Volunteers and attendees agreed that the Sister Circle was one of the most powerful moments of the Image Initiative’s annual “Sisters Empowering Sisters” conference on Friday and Saturday, March 23 and 24. While the girls sat in a circle with their eyes closed, other participants, many of them strangers at the time, whispered affirmations in their ear.
“Something as simple as someone saying, ‘you’re beautiful, you’re gonna make it,’ that can make someone’s day, give them hope,” said Muna Jeylani, a senior at Nottingham High School.
“The first time around, there’s a sense of fear. You don’t know how it’s going to be taken. But once people start sharing, it becomes a kind of community,” said volunteer SaQuota Reaves.
Reaves began attending the program as a high school student. She is now a junior at Syracuse University, and volunteers for the two-day conference every year.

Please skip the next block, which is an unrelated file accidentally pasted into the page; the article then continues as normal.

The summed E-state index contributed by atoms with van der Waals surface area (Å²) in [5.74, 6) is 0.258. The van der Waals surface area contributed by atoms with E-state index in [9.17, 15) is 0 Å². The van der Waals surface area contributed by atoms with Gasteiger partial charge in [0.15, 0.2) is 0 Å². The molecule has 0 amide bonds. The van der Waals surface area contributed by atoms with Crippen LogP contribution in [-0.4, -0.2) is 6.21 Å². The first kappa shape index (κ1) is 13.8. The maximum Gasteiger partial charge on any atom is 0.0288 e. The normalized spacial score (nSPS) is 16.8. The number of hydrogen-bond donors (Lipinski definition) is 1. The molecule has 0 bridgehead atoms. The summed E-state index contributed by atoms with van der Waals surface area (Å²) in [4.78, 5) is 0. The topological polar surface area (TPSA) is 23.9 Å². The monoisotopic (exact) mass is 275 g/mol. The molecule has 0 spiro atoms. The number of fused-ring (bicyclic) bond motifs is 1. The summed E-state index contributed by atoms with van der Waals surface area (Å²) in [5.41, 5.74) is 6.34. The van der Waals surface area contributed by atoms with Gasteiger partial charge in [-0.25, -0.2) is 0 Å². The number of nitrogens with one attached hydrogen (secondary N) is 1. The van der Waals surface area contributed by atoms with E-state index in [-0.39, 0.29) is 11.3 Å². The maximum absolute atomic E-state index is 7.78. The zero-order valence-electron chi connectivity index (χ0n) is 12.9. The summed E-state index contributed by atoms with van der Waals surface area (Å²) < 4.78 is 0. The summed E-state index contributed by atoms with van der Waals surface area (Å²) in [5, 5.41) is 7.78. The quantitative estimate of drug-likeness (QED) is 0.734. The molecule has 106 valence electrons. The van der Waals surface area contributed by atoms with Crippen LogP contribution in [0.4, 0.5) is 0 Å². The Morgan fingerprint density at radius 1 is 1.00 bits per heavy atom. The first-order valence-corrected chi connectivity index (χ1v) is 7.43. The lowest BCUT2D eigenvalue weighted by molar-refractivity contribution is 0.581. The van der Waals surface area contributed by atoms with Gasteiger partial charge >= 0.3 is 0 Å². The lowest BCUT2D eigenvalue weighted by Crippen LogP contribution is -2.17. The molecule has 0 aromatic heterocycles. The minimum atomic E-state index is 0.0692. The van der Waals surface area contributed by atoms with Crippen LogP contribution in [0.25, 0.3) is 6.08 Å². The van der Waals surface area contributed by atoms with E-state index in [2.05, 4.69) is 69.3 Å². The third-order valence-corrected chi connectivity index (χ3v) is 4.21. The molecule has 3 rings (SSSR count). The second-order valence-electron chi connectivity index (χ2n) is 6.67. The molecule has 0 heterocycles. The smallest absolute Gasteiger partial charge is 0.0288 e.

“It helped me want to further my education, believe in myself. It gave me the willpower that I could go to school and do well,” Reaves said.
Her story is similar to many of the Image Initiative’s volunteers, who were inspired by the program to return and give back to the young women in their community.
More than 100 girls from Syracuse junior and senior high schools attended the two-day conference, but Image Initiative board member Dr. Sheila Marie Aird says the effect continues to grow.
“I don’t just want to reach one girl, I want to reach a multitude so that group can turn around and influence their peers,” she said.
“I don’t want to be a statistic,” said attendee Alexis Jennings. “Girls know who they are, you should know who you want to be, and take those steps.”
Since 2004, the Image Initiative has focused their efforts towards many issues facing young women in Syracuse, including teen pregnancy, mental health, and relationship violence. Along with the yearly Sisters Empowering Sisters conference, the Initiative organizes a mentoring program and monthly educational workshops.
“Young African diaspora women and Latina women in Syracuse feel that this is it,” said Aird. “They do not realize there are infinite possibilities and higher expectations for them.”